Sensory Overload

-You'll notice right way that your senses are in overdrive, from hearing and vision to motor functions. As a result of keeping alert and constantly scanning, everything will be felt in high contrast. To test this, go to a club with loud rap music where everything used to be one loud noise. This time, you will hear several individual conversations and every note in Low by Flo Rida, which in this case isn't exactly a good thing.

-Loud noises are going to happen, and at first, you're going to either A: jump or B: pretend not to react. I opt for option B, which is useful working in a warehouse with other dudes. Any unexpected loud noise still drains the blood from my face. This will never go away. It will only be less frequent. Learn to deal with this new aspect of your life.

-When you get into a car for the first time, try to be in the passenger seat. I rode in a windowless Stryker for over a year, losing my concept of speed and distance after never going faster than 45 miles an hour. The first time I got on a highway, it felt like I was going down a runway in a fucking space shuttle.

-You're likely well aware of that rifle or pistol that you've been toting around for a year or more. You'll be glad to get rid of it, but you might wake up in the middle of the night and feel around for a weapon that isn't there. Luckily, this will go away.

The Public

-Dealing with the uninformed and apathetic public will be a frustrating ordeal if you trend left, right or middle. When I joined the Army in 2004, people were still in 'support the troops' mode, however superficial that support was. Just a few months after I came home, only 28% of the public could correctly identify the number of American soldier deaths in Iraq by rounding to the nearest THOUSAND. If you spent the last year fighting for your life in a place other than Baghdad, don't expect anyone to know where you were. As a bonus dose of ignorance, some might ask if you were deployed to Iran, like my first boss out of the military asked. Worse, if you were in Afghanistan, you might get the question, "we're still there?" To this day, I've only met only one civilian outside the news and political world that knew where Baqubah was. He was in his twenties, high as a kite and lived in Bellingham, Washington, a city so liberal that it makes Castro Street look like a Huckabee family reunion by comparison.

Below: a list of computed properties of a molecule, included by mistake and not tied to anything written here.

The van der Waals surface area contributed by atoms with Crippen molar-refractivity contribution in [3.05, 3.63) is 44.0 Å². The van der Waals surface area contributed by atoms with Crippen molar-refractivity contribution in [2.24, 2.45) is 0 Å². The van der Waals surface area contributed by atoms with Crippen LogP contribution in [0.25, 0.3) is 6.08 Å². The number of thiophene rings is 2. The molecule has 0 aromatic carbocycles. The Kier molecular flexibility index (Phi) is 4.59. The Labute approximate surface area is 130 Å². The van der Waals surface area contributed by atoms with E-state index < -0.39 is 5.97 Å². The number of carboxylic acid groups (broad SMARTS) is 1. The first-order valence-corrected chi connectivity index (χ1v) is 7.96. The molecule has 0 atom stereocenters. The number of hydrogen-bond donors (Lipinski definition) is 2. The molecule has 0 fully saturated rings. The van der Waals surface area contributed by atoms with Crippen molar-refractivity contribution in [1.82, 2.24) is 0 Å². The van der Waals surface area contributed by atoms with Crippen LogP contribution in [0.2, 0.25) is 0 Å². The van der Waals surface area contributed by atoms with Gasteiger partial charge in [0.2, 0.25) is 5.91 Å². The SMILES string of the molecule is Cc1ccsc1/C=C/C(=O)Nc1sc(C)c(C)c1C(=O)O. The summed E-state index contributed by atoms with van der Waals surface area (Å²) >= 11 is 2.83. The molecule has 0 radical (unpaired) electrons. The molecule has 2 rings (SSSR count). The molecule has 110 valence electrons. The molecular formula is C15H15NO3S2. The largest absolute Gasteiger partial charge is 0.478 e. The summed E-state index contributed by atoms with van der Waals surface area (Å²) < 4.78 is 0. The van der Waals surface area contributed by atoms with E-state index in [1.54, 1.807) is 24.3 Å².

-After spending your career stateside preparing for combat, going over for the big show and returning home again, you might find it peculiar to see little or no indication there are two wars happening this very second. People are talking about high gas prices, the presidential election and who got eliminated on Project Runway (last week it was that douchey old lady, thankfully). Whether you get out of the military after your deployment or decide to stay in, the men and women that served by your side will be the only people you can comfortably discuss your experiences with. In my communications class, I can't bring myself to mention my time in Iraq when it's pertinent to the discussion because I simply feel out of place among the other students. Talking to my Army buddies, I feel fine asking, "remember when that guy on the motorcycle caught on fire and mother-fuckin' exploded?"

-While dodging sniper fire outside Sadr City, you might have missed the hoopla over the new GI Bill, the most important pro-veteran bill passed since, well, the original one in 1944. Of the two presidential candidates, only one of them voted for it, and his name rhymes with 'diorama.' Keep that in your back pocket.

Going Back

No matter your thoughts on the war and the military, you will want to go back. You will crave the adrenaline rush of a firefight and the intertwining smell of gunpowder and rotting trash under the desert sun. Compared to the civilian world, deployed life is resoundingly simple. You're not concerned with car payments, traffic, American Idol or getting your hair to do that flippy thing. In combat, you're looking to avoid your ass getting shot. You aren't worried about how many carbs you're eating but that you're eating more than once a day. Fuck Miller Lite and Jagerbombs when you're dropping iodine tablets in Iraqi water to make it safe to drink. It's wake, eat, patrol, kill, sleep. Over and over. When you get the bill for textbooks in your first semester and add it to your other costs, you'll realize how simple life used to be. And you'll crave it again. Everyone does whether they admit it or not. We were there not only making history, but writing it. Back in the states, you're another face in the crowd, paying taxes like every other sucker. Take away our guns and we're nothing. Not a damn thing.